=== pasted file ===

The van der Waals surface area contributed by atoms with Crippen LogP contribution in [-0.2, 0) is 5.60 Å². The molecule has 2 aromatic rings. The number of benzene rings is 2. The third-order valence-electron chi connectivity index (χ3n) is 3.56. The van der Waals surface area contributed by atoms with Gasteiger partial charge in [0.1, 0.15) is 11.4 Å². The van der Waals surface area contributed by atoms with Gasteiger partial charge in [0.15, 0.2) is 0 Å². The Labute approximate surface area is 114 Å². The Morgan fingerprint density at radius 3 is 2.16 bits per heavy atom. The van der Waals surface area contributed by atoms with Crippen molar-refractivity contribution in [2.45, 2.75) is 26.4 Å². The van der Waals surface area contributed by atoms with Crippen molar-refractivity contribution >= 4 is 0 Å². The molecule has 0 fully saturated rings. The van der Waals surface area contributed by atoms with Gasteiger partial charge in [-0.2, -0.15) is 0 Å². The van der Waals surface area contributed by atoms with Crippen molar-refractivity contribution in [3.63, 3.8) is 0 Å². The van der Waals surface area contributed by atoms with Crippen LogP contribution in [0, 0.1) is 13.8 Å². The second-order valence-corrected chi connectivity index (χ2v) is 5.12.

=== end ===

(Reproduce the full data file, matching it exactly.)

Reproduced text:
The van der Waals surface area contributed by atoms with Crippen LogP contribution in [-0.2, 0) is 5.60 Å². The molecule has 2 aromatic rings. The number of benzene rings is 2. The third-order valence-electron chi connectivity index (χ3n) is 3.56. The van der Waals surface area contributed by atoms with Gasteiger partial charge in [0.1, 0.15) is 11.4 Å². The van der Waals surface area contributed by atoms with Gasteiger partial charge in [0.15, 0.2) is 0 Å². The Labute approximate surface area is 114 Å². The Morgan fingerprint density at radius 3 is 2.16 bits per heavy atom. The van der Waals surface area contributed by atoms with Crippen molar-refractivity contribution in [2.45, 2.75) is 26.4 Å². The van der Waals surface area contributed by atoms with Crippen molar-refractivity contribution >= 4 is 0 Å². The molecule has 0 fully saturated rings. The van der Waals surface area contributed by atoms with Gasteiger partial charge in [-0.2, -0.15) is 0 Å². The van der Waals surface area contributed by atoms with Crippen molar-refractivity contribution in [3.63, 3.8) is 0 Å². The van der Waals surface area contributed by atoms with Crippen LogP contribution in [0, 0.1) is 13.8 Å². The second-order valence-corrected chi connectivity index (χ2v) is 5.12.